www.landforces.com.auSenior retired defence and security personnel are calling on all Australian political parties to make the security risks posed by climate change a key focus in the upcoming federal election and to commit to a comprehensive Climate Security Risk Assessment if elected, in an open letter published in a full-page advertisement in The Australian newspaper on Wednesday. The statement, issued by the Australian Security Leaders Climate Group (ASLCG) and signed by seventeen senior former defence and security personnel including former Defence Force Chief Admiral Chris Barrie (Retd), says that “the first duty of government is to protect the people, but on climate–security risks, Australia is ‘missing in action’.”

The invasion of Ukraine has also shown the fragility of energy supplies as energy prices surge, and demonstrates the need for more renewable energy as a national security imperative, according to former Deputy Chief of the Royal Australian Air Force Air Vice-Marshal John Blackburn (Retd), another signatory to the open letter and an ASLCG Executive Member. “Renewables are critical to energy supply resilience and national security in a more unstable world,” said Air Vice-Marshal Blackburn.

It’s not climate ‘versus’ security, it’s climate ‘and’ security

The former defence leaders warn “hotter and more extreme weather, floods, cyclones, bushfires and heatwaves, together with rising sea levels, are threatening our water, transport, food and critical infrastructure systems, disrupting supply chains, driving up prices and undermining our resilience as a nation”.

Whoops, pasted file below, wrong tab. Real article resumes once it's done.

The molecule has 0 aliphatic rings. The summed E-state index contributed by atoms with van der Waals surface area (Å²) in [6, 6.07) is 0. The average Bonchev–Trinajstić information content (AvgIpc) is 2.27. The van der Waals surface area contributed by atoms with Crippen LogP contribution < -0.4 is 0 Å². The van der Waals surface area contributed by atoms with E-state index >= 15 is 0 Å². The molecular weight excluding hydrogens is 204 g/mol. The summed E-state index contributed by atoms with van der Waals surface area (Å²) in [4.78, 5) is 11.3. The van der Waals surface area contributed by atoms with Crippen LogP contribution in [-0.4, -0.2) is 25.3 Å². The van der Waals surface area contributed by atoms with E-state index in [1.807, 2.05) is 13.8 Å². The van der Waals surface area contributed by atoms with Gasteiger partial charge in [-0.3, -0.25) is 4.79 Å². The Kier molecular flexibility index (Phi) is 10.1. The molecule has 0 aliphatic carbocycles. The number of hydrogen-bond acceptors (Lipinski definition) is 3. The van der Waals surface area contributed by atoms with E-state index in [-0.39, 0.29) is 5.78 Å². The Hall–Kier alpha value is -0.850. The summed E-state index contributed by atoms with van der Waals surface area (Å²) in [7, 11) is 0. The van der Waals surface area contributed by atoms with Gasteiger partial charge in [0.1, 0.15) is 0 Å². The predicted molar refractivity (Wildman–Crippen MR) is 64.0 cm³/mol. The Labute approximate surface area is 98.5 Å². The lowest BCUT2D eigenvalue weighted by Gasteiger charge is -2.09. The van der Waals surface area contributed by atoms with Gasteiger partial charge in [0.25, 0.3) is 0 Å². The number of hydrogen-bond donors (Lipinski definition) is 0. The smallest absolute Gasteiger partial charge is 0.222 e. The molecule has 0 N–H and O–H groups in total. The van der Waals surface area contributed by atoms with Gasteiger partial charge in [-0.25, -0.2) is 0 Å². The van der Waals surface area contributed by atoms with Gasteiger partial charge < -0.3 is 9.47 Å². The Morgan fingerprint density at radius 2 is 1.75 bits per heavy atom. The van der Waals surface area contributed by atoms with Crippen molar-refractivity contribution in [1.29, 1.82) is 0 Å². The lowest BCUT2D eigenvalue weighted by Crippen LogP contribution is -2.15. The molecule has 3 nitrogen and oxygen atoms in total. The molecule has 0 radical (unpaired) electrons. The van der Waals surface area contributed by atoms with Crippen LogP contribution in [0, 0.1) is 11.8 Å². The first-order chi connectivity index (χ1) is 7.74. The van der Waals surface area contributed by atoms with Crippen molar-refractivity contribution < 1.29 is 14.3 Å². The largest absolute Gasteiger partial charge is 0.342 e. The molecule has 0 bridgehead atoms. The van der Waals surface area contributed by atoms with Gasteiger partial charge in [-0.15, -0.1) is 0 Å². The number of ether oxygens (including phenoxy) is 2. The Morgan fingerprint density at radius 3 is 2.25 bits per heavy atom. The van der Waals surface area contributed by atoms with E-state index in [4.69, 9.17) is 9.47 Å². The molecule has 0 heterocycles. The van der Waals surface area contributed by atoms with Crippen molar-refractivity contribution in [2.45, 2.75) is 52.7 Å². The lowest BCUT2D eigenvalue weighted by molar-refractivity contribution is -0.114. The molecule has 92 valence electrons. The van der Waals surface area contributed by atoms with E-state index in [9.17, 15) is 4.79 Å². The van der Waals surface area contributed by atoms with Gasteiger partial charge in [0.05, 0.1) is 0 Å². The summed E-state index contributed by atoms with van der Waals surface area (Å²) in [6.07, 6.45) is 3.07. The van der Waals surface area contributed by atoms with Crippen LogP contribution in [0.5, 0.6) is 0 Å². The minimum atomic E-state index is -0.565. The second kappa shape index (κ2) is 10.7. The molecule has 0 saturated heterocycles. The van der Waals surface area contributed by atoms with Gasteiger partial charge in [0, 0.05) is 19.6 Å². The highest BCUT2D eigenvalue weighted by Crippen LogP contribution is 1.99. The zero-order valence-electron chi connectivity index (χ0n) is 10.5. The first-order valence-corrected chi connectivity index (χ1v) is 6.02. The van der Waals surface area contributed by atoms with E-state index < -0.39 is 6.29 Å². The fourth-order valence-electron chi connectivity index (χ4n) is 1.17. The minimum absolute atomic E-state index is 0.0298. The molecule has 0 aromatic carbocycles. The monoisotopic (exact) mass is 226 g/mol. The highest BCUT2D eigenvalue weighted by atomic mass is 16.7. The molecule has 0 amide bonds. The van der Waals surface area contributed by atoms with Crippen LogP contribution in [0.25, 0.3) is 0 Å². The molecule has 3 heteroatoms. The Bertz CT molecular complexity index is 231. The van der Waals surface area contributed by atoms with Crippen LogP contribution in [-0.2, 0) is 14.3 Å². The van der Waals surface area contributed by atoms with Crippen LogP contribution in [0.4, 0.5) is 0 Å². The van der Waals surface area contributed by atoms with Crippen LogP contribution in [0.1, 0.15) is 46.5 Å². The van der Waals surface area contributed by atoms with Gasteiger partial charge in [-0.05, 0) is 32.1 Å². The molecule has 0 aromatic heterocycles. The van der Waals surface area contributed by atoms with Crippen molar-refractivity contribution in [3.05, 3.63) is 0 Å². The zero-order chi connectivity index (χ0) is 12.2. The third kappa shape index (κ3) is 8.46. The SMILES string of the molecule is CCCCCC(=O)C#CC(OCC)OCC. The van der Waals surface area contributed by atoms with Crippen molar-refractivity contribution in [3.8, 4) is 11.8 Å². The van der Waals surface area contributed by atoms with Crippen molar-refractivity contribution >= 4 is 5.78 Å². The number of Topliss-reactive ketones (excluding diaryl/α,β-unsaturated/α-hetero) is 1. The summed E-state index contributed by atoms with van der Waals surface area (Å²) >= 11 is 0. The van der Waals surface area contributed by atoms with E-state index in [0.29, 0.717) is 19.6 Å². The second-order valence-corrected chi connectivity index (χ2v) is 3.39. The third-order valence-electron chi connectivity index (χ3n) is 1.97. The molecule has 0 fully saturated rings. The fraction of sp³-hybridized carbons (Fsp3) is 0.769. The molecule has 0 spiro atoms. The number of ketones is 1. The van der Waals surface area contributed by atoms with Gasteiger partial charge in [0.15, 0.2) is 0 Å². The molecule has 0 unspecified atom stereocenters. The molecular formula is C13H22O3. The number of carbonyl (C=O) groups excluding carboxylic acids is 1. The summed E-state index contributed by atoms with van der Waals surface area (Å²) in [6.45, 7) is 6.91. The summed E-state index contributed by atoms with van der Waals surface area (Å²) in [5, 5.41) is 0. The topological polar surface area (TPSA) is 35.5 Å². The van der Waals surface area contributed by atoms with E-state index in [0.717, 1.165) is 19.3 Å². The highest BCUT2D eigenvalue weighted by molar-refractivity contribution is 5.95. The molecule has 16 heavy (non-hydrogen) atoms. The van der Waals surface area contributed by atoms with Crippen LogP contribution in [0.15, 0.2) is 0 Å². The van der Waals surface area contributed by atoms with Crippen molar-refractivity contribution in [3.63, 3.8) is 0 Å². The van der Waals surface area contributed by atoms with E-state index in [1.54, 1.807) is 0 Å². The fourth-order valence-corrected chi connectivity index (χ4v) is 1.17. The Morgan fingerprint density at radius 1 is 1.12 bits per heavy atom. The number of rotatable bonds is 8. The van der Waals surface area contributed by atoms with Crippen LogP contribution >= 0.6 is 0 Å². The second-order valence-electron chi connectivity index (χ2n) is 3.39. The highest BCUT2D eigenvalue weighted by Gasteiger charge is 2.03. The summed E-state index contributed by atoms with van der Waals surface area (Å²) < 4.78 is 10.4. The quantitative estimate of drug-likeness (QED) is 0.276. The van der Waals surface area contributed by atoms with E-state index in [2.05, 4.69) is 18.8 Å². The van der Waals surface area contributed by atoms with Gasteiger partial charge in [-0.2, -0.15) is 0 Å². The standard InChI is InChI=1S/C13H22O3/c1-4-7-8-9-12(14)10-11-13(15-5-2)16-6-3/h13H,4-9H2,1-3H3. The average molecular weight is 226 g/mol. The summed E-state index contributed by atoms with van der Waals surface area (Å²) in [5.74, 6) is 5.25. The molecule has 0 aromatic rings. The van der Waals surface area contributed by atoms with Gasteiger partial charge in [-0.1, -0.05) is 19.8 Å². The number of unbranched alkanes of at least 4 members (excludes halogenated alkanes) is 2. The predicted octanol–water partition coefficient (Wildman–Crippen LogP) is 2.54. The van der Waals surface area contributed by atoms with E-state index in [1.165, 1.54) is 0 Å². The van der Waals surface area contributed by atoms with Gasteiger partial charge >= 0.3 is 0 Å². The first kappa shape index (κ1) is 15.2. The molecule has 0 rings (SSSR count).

According to Admiral Barrie (Retd), climate change has previously contributed to concurrent wheat crop failures in Ukraine, Russia, China and Australia which led to rising food prices in countries around the world and became a key trigger for the Arab Spring and regional instability. “Now high energy and food prices triggered by the Ukraine invasion could contribute to social unrest in countries as far apart as Egypt and Indonesia, which is right on Australia’s doorstep,” Admiral Barrie said. “Climate change will only make these kinds of occurrences more frequent and, unless our political leaders take urgent action, we can expect to see increasing instability, conflict and forced migration from neighbouring nations and within our region. It is not a matter of ‘climate versus security’ as has recently been suggested, but ‘climate and security’.”

Col Neil Greet (Rtd), who was involved as a serving officer in the Black Saturday bushfire response, said: “The ADF should not be the force of choice for disaster response. It is not the best suited institution for disaster response, nor is it a substitute for nationally coordinated civilian-led rapid response infrastructure”.

Responsibility as a global citizen

Professor John Blaxland, former Australian Army Colonel and signatory to the open letter, said: “Addressing climate-security challenges requires global cooperation rather than conflict. While our major allies, including the US and the UK, are taking action, the Australian government has not fully assessed or understood the security risks posed by climate change. “As a result, we are ill-prepared for the challenges we are already facing, we are not playing our part as a strategic defence ally and we are failing in our responsibilities as a global citizen.”

Ukraine war highlights need for more renewables for Australian energy security

Air Vice-Marshal John Blackburn (Retd) said that Australia has an opportunity with electric and hydrogen vehicles to build a nation powered by energy made on our own soil, especially since we have little more than a month’s supply of fuel currently in Australia. “Renewables makes Australia’s energy supply more resilient, and is absolutely necessary to stopping worsening climate change, to help prevent conflicts and people displacement triggered by increasingly devastating climate impacts from overwhelming the defence forces’ capacity to keep Australians safe.”

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